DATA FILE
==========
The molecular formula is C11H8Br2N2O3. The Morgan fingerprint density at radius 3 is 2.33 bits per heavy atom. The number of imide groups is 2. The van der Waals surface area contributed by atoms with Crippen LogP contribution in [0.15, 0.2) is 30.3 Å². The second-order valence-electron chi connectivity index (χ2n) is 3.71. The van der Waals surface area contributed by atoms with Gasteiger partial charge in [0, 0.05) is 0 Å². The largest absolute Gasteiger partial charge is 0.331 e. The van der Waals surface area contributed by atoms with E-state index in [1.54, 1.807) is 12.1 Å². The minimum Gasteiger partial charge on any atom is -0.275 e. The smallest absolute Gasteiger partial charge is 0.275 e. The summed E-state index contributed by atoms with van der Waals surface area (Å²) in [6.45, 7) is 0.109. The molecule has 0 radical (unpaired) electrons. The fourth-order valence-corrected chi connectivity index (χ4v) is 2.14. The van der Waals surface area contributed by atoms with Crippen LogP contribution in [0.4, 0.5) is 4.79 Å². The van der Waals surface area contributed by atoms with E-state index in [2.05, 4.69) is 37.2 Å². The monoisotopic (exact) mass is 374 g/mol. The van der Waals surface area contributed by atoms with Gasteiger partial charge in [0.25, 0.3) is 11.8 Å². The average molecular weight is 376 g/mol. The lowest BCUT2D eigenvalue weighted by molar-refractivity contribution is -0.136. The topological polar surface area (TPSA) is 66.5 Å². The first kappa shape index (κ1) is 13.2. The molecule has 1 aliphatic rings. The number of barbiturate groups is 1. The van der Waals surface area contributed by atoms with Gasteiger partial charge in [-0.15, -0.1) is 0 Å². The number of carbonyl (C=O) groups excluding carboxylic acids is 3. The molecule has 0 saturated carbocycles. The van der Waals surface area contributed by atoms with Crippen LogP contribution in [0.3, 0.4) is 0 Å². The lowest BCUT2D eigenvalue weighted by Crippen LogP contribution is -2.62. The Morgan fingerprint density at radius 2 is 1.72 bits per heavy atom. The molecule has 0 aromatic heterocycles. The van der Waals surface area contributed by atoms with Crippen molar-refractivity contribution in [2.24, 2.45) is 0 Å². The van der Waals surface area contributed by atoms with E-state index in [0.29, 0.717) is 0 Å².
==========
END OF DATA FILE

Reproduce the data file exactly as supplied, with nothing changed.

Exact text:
The molecular formula is C11H8Br2N2O3. The Morgan fingerprint density at radius 3 is 2.33 bits per heavy atom. The number of imide groups is 2. The van der Waals surface area contributed by atoms with Crippen LogP contribution in [0.15, 0.2) is 30.3 Å². The second-order valence-electron chi connectivity index (χ2n) is 3.71. The van der Waals surface area contributed by atoms with Gasteiger partial charge in [0, 0.05) is 0 Å². The largest absolute Gasteiger partial charge is 0.331 e. The van der Waals surface area contributed by atoms with E-state index in [1.54, 1.807) is 12.1 Å². The minimum Gasteiger partial charge on any atom is -0.275 e. The smallest absolute Gasteiger partial charge is 0.275 e. The summed E-state index contributed by atoms with van der Waals surface area (Å²) in [6.45, 7) is 0.109. The molecule has 0 radical (unpaired) electrons. The fourth-order valence-corrected chi connectivity index (χ4v) is 2.14. The van der Waals surface area contributed by atoms with Crippen LogP contribution in [0.4, 0.5) is 4.79 Å². The van der Waals surface area contributed by atoms with E-state index in [2.05, 4.69) is 37.2 Å². The monoisotopic (exact) mass is 374 g/mol. The van der Waals surface area contributed by atoms with Gasteiger partial charge in [0.25, 0.3) is 11.8 Å². The average molecular weight is 376 g/mol. The lowest BCUT2D eigenvalue weighted by molar-refractivity contribution is -0.136. The topological polar surface area (TPSA) is 66.5 Å². The first kappa shape index (κ1) is 13.2. The molecule has 1 aliphatic rings. The number of barbiturate groups is 1. The van der Waals surface area contributed by atoms with Gasteiger partial charge in [-0.15, -0.1) is 0 Å². The number of carbonyl (C=O) groups excluding carboxylic acids is 3. The molecule has 0 saturated carbocycles. The van der Waals surface area contributed by atoms with Crippen LogP contribution in [0.3, 0.4) is 0 Å². The lowest BCUT2D eigenvalue weighted by Crippen LogP contribution is -2.62. The Morgan fingerprint density at radius 2 is 1.72 bits per heavy atom. The molecule has 0 aromatic heterocycles. The van der Waals surface area contributed by atoms with Crippen molar-refractivity contribution in [2.24, 2.45) is 0 Å². The van der Waals surface area contributed by atoms with E-state index in [0.29, 0.717) is 0 Å².